What story does Michelle Obama have to tell us in her inspirational new book on White House gardening.
The first lady's 271-page book on gardening is called 'American Grown: The Story of the White House Kitchen Garden and Gardens Across America', the Telegraph reported.
Obama holds out the raised vegetable beds on the South Lawn as "an expression of my hopes" for the nation's children.
"Just as each seed we plant has the potential to become something extraordinary, so does every child," she writes.
The book, released on Tuesday by Crown Publishers, traces how a city kid from the South Side of Chicago who became a working mother and then a political spouse found herself fretting on that first planting day, March 20, 2009, about whether an L-shaped stretch of soil would prove fertile ground for a national conversation "about the food we eat, the lives we lead, and how all of that affects our children."
The book is full of colourful, glossy photos of luscious-looking vegetables, complete with a cover picture in which the first lady's blouse seems to be colour-coordinated with the eggplants in her bulging basket of produce.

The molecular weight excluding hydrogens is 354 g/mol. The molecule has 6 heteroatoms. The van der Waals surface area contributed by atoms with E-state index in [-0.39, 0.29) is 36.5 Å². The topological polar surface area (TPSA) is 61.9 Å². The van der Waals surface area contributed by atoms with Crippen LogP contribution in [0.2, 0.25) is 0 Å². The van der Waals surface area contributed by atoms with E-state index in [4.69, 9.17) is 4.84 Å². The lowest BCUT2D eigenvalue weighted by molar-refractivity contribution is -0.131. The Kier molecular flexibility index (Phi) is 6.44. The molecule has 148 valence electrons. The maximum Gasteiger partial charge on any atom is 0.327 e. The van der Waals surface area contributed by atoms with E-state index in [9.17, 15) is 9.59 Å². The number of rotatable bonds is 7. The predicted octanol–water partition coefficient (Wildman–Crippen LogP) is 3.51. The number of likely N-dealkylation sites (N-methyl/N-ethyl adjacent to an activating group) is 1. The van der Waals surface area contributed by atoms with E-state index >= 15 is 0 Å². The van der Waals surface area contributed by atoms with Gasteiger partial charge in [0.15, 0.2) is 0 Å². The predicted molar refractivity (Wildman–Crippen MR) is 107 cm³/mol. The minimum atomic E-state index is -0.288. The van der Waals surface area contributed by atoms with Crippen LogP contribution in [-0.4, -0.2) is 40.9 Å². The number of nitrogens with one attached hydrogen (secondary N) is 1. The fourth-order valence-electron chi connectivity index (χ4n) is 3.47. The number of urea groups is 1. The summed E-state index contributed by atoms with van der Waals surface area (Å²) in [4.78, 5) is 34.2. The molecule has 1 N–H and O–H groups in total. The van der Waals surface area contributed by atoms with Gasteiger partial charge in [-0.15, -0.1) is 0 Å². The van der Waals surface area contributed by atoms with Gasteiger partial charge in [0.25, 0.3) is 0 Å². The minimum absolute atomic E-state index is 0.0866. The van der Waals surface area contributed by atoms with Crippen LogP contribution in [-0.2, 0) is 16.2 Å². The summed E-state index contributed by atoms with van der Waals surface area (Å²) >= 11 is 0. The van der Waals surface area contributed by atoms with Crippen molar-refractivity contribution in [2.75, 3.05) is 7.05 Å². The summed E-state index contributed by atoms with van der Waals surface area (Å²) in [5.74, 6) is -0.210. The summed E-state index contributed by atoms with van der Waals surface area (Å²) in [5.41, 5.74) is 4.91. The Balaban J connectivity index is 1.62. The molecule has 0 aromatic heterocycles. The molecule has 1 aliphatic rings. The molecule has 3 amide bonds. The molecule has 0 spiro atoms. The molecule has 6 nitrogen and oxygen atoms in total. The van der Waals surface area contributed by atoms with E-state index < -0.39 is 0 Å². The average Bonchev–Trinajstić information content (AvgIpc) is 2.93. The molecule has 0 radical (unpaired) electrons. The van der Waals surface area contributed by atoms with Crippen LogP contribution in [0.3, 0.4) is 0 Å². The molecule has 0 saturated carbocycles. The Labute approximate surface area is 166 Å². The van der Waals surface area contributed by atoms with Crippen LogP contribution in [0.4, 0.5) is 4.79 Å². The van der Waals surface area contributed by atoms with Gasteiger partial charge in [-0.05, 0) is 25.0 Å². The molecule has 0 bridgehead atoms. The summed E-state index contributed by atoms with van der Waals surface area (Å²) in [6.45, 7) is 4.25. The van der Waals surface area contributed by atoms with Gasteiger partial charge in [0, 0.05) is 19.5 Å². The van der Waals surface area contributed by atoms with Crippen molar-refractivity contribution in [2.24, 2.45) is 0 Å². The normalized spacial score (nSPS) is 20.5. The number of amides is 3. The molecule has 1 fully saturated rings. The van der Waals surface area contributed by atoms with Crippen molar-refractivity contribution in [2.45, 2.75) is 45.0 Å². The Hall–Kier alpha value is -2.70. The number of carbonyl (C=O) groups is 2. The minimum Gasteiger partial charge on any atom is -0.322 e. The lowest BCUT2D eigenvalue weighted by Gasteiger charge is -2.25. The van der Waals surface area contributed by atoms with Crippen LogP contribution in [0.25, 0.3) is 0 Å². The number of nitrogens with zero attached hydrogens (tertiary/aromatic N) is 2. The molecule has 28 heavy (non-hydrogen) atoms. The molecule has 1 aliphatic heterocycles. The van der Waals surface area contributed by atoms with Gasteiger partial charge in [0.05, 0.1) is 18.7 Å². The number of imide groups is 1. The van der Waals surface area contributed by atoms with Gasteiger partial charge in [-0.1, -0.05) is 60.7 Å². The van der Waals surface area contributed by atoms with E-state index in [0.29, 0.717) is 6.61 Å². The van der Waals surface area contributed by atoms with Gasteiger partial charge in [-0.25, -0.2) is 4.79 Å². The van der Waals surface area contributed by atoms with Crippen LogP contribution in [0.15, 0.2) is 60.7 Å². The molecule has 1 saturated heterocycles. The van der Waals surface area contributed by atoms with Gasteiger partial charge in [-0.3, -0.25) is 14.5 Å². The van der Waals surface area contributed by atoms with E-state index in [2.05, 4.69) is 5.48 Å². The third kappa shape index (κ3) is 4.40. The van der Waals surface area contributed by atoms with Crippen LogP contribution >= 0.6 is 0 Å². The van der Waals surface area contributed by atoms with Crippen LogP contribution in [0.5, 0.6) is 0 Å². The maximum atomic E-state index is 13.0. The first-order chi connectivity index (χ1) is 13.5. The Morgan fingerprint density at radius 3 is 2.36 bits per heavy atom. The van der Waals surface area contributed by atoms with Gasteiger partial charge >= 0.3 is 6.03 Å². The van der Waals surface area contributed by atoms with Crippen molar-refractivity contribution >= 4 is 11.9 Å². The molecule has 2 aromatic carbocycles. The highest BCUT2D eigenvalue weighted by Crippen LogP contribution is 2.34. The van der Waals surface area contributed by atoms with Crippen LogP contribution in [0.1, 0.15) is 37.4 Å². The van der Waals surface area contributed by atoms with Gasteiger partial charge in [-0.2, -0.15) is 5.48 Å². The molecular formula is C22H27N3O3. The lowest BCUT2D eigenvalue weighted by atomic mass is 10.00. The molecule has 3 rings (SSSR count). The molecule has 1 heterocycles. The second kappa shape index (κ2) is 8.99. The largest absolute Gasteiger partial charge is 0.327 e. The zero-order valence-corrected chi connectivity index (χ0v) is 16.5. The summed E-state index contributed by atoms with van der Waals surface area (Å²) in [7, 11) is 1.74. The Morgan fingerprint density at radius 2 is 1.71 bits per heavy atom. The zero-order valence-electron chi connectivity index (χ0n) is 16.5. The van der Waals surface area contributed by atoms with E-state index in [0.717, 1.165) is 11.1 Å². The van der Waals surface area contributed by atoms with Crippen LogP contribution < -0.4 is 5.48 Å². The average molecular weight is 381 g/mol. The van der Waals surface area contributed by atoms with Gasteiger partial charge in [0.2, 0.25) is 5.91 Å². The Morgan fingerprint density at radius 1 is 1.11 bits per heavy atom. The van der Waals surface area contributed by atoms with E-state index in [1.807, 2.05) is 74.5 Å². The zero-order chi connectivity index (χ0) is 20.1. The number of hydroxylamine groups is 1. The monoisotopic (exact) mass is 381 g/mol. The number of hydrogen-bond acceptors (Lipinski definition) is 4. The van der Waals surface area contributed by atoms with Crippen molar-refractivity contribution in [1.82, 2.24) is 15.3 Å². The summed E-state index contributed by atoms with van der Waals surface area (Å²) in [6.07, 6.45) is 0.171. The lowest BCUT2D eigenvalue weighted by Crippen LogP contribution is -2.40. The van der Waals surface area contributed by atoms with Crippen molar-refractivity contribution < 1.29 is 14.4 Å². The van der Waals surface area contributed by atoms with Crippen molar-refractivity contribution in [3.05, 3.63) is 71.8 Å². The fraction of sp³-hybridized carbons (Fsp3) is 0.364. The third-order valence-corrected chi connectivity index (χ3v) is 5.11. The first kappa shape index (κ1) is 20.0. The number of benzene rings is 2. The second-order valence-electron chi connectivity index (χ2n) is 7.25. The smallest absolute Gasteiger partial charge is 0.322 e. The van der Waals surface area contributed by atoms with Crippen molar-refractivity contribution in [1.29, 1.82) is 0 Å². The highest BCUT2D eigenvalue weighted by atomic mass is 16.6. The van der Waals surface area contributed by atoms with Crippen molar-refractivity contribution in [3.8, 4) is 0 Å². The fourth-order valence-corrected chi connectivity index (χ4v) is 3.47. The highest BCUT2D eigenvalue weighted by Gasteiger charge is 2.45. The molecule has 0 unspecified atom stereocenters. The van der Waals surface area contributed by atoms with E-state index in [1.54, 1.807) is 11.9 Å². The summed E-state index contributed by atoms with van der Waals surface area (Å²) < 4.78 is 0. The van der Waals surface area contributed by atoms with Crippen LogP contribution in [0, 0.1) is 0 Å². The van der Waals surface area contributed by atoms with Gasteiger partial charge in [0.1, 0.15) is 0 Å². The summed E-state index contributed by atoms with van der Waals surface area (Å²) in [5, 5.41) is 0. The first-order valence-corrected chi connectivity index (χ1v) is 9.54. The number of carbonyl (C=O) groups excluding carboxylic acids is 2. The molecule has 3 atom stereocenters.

Bo, the popular family dog, gets plenty of cameo appearances. There are maps tracing the growth of the garden over the past three years, and stories about community gardens around the country. Even a how-to on creating a compost bin.
The book is divided into four sections marking the seasons, and includes a complement of recipes for each.
There are inside stories about planting travails that will ring true with any weekend gardener: pumpkins that wouldn't grow, cantaloups that tasted blah, blackberry bushes that wouldn't play nice with the raspberry bushes and an invasion of cucumber beetles, among them.
The first lady makes clear she's not the one doing most of the hoeing and weeding, crediting school kids, White House chefs and grounds crew and enthusiastic volunteers from all over the White House chain of command with providing lots of manpower.
And there are bits of historical trivia woven throughout: John Adams ordered up the first White House garden, but it was never harvested after he lost re-election. Thomas Jefferson was obsessed with trying to grow a four-foot (1.2-meter)-long cucumber. Heiress Rachel "Bunny" Mellon, at 101 now a figure in the corruption trial of former presidential candidate John Edwards, helped redesign the Rose Garden for President John F. Kennedy.
There are also bits of personal history: Obama's father worked as a boy on one of the vegetable trucks that would deliver produce to neighbourhoods, and had a reputation for sneaking pieces of fruit. Her mother's family had a plot in a neighbourhood victory garden on the corner of an alley, and the kids had to eat their vegetables or go to bed without supper.